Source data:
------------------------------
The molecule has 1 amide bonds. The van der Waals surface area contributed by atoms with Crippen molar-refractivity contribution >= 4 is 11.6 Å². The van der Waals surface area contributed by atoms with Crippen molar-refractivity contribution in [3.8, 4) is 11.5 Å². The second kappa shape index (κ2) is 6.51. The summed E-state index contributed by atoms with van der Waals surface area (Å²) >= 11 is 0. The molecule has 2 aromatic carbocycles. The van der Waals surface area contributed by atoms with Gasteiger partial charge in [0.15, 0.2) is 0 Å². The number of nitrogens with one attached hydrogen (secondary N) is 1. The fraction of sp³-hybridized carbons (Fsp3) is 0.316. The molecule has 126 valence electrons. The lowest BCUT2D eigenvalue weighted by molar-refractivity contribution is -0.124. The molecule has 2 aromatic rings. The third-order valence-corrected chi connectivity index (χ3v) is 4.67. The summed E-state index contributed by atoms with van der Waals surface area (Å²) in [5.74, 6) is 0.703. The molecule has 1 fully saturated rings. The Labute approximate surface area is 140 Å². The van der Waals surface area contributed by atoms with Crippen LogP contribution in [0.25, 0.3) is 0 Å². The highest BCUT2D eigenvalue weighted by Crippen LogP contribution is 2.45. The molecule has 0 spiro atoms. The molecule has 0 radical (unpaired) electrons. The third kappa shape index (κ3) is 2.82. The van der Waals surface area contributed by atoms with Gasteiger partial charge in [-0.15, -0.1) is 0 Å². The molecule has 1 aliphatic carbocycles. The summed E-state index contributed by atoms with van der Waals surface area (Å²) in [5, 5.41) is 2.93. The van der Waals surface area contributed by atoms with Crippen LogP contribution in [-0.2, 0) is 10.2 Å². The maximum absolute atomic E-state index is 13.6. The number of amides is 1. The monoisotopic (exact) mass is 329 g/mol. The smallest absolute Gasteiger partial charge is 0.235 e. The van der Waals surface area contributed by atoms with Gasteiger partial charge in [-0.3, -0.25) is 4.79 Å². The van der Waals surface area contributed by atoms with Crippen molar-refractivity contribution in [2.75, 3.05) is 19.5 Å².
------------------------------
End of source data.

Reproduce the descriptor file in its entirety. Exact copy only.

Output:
The molecule has 1 amide bonds. The van der Waals surface area contributed by atoms with Crippen molar-refractivity contribution >= 4 is 11.6 Å². The van der Waals surface area contributed by atoms with Crippen molar-refractivity contribution in [3.8, 4) is 11.5 Å². The second kappa shape index (κ2) is 6.51. The summed E-state index contributed by atoms with van der Waals surface area (Å²) >= 11 is 0. The molecule has 2 aromatic carbocycles. The van der Waals surface area contributed by atoms with Gasteiger partial charge in [0.15, 0.2) is 0 Å². The number of nitrogens with one attached hydrogen (secondary N) is 1. The fraction of sp³-hybridized carbons (Fsp3) is 0.316. The molecule has 126 valence electrons. The lowest BCUT2D eigenvalue weighted by molar-refractivity contribution is -0.124. The molecule has 2 aromatic rings. The third-order valence-corrected chi connectivity index (χ3v) is 4.67. The summed E-state index contributed by atoms with van der Waals surface area (Å²) in [5.74, 6) is 0.703. The molecule has 1 fully saturated rings. The Labute approximate surface area is 140 Å². The van der Waals surface area contributed by atoms with Crippen LogP contribution in [0.25, 0.3) is 0 Å². The highest BCUT2D eigenvalue weighted by Crippen LogP contribution is 2.45. The molecule has 0 spiro atoms. The molecule has 0 radical (unpaired) electrons. The third kappa shape index (κ3) is 2.82. The van der Waals surface area contributed by atoms with Gasteiger partial charge in [-0.15, -0.1) is 0 Å². The molecule has 1 aliphatic carbocycles. The summed E-state index contributed by atoms with van der Waals surface area (Å²) in [5, 5.41) is 2.93. The van der Waals surface area contributed by atoms with Crippen LogP contribution in [-0.2, 0) is 10.2 Å². The maximum absolute atomic E-state index is 13.6. The number of amides is 1. The monoisotopic (exact) mass is 329 g/mol. The smallest absolute Gasteiger partial charge is 0.235 e. The van der Waals surface area contributed by atoms with Gasteiger partial charge in [-0.3, -0.25) is 4.79 Å². The van der Waals surface area contributed by atoms with Crippen molar-refractivity contribution in [2.75, 3.05) is 19.5 Å².